*Even if you aren’t a professional driver with a bullet car capable of exceeding 500 mph, you can still watch speed trials and other motorsports at the Bonneville Salt Flats International Speedway. Or, grab a helmet and take your street car for a spin around the world-class racetrack at the Utah Motorsports Campus in Grantsville.
Where to Stay
WENDOVER HOTELS AND MOTELS
Overnight stays on the Bonneville Salt Flats are prohibited, but there are a handful of hotels and motels including the Quality Inn Stateline in nearby Wendover, Utah (not to be confused with its casino-filled sister city just across the state border in Nevada). This town is close to Danger Cave State Park Heritage Area, Historic Wendover Airfield and Blue Lake.
BRIGHAM CITY LODGING
There are several hotels in Brigham City, including Crystal Inn Hotel & Suites. Neighboring towns — including Tremonton and Honeyville — have comfortable accommodations close to Golden Spike Historical Site, Crystal Hot Springs and other attractions in Box Elder County.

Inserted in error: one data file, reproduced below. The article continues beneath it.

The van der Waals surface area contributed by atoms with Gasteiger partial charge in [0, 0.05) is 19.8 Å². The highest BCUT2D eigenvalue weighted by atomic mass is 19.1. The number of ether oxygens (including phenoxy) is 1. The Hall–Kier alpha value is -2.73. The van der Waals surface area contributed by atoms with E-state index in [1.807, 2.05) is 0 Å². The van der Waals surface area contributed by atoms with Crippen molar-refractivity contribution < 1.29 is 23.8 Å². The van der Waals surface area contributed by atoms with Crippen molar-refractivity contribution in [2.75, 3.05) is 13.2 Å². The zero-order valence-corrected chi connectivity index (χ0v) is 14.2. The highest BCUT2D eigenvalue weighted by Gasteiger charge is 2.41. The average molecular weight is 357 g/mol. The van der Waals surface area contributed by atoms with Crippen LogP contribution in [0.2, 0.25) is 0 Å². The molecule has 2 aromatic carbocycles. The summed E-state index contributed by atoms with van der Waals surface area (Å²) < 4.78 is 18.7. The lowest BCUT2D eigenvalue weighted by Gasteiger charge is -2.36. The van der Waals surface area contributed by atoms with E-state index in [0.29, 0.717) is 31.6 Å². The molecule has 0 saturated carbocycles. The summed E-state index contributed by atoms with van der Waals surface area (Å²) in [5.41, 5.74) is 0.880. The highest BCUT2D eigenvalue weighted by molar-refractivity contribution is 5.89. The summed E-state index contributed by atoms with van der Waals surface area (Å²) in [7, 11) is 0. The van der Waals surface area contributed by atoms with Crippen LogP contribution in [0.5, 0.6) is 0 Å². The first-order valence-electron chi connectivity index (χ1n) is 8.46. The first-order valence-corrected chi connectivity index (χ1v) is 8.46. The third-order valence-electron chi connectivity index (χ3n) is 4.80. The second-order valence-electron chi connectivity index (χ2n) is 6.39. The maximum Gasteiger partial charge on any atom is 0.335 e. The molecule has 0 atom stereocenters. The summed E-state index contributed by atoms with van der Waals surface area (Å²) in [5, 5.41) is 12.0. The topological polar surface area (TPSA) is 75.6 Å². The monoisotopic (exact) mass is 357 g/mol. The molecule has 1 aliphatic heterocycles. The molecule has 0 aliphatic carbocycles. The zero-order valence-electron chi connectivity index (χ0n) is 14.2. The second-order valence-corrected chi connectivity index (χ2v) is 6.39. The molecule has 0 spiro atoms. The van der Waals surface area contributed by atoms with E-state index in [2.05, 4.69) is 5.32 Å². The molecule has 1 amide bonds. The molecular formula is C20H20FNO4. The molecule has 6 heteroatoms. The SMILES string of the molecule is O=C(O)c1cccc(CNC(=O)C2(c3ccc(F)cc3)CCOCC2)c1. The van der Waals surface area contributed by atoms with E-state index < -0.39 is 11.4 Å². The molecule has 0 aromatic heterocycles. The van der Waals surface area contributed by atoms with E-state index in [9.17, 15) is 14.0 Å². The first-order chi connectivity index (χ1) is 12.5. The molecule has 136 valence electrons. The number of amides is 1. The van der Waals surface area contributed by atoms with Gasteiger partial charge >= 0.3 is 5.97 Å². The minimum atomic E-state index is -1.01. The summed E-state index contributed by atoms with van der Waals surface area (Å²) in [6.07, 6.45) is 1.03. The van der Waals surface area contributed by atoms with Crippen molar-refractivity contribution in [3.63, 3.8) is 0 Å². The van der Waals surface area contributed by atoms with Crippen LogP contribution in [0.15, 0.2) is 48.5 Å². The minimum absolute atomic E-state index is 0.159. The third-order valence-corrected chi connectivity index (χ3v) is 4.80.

You can also camp at Crystal Hot Springs if you have an adventure-ready rig and need a place to park it. Golden Spike RV Park, Brigham/Perry KOA and Aspen Grove RV Park are other options in the greater Brigham City area.
WILLARD BAY STATE PARK CAMPGROUNDS
From primitive campsites for tents only to pull-throughs with full hookups for RVs and even a couple of cabins, there are a total of 110 campsites near the warm(ish) water in Willard Bay, a freshwater reservoir separated from the Great Salt Lake. Modern restrooms with hot showers are available in both the North and South Marinas. Reservations can be made through ReserveAmerica.